Steven Muller, the president emeritus of Johns Hopkins University in Baltimore and the chairman of the world-history panel, said the examples also give the appearance of a national curriculum, which a number of policymakers and educators, as well as many members of the general public, disdain.
Teachers, the panelists concluded, could find good classroom activities from many other sources.
Examples of Bias
In some instances, the panels agreed with the critics.
The panels found evidence of political bias and complained of “political correctness.” A standard in the first era of U.S. history, for instance, suggests that students understand the elements of Native Americans’ religions but not Europeans’ religions. The implication is that “religion was not important to Europeans,” said Albert H. Quie, a former Republican governor of Minnesota and the chairman of the U.S. history panel. “We saw in various places that kind of bias.”
Mr. Quie said the documents also do not provide “enough of a sense that [the United States] is a desirable place.”
But in other areas, the panelists found that criticism was off base. They cited, for example, complaints that the world-history standards downgraded the importance of the West because of their global perspective.
“Students in the United States--a country which plays a leading role in the global economy and world affairs--must develop a historical understanding of the world in which they live,” states the panelists’ overview. “The West is not diminished by studying it in a world context.”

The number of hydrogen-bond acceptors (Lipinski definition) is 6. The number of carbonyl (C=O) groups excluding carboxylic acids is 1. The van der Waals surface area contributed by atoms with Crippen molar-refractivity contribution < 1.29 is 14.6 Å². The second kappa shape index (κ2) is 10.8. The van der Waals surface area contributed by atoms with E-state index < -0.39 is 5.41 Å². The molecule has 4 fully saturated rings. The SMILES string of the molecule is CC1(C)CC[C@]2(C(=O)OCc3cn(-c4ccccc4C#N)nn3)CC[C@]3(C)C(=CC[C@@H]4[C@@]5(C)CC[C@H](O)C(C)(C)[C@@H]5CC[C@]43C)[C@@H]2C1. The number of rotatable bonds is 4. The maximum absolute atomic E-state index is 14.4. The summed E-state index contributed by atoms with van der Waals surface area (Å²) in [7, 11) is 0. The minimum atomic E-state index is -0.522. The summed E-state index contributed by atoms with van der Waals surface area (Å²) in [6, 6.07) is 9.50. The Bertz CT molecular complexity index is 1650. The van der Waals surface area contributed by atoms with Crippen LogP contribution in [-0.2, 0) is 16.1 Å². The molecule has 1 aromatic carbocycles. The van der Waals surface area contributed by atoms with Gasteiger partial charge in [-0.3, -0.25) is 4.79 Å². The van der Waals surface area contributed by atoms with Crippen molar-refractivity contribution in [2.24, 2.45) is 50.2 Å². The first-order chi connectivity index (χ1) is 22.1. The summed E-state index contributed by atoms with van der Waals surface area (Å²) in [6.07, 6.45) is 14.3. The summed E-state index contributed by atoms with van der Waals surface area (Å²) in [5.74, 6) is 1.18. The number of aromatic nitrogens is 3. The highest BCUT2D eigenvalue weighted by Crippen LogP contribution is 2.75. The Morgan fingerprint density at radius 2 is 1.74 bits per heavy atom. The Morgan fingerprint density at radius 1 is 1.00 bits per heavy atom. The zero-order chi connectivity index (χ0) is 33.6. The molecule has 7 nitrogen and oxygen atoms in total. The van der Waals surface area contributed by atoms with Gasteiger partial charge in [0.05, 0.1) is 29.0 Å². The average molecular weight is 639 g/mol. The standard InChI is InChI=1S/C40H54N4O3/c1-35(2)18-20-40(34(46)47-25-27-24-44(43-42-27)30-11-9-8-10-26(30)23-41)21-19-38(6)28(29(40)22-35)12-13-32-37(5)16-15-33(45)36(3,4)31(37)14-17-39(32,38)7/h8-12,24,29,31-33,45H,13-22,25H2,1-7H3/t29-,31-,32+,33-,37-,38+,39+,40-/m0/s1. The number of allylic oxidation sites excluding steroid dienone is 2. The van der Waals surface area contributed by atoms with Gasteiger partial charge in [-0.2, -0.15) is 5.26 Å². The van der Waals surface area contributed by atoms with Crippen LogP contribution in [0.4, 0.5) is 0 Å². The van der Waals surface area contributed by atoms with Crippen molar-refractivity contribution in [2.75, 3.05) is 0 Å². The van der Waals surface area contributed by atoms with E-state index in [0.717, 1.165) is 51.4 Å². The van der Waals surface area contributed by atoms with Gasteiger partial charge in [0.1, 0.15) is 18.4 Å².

And many of the deficiencies the panelists cited address topics that have not received much, if any, attention from critics. For instance, they found that the standards too often lack adequate connections between eras, between spheres, and between U.S. and world history. “This makes it difficult for students to discover meaning and to see a coherent story,” the panels said.
Reviewing the Reviews
Gary B. Nash, a director of the history-standards project, said he was pleased that the panels found merit in the work. He also said he was receptive to the broad recommendations but was puzzled by the suggestion that the U.S. Constitution and Bill of Rights should receive more attention, because both have their own standards and are woven throughout.
In a written statement, U.S. Secretary of Education Richard W. Riley called the panels’ work “an important step forward in the resolution of the controversy.”
But not everyone was fully appeased.
“The good news is the standards were strongly criticized,” said John Fonte, the executive director of the Committee to Review National Standards. The private group was founded by Lynne V. Cheney, the former head of the National Endowment for the Humanities who last year initiated the assault on the history standards. (See Education Week, Nov. 2, 1994.)
Mr. Fonte, however, said he does not distinguish between the achievement standards and the teaching examples, as the reviewers did, and believes both are biased. In addition, Mr. Fonte said the panels should have recommended that the 30,000 documents in circulation be recalled.
Chairman Muller said he had no illusions that the recommendations would disarm all of the critics. “If you think this is the end of controversy, and we’ve satisfied everybody, no sir,” he said.
A version of this article appeared in the October 18, 1995 edition of Education Week as Revise History Standards, Two Panels Advise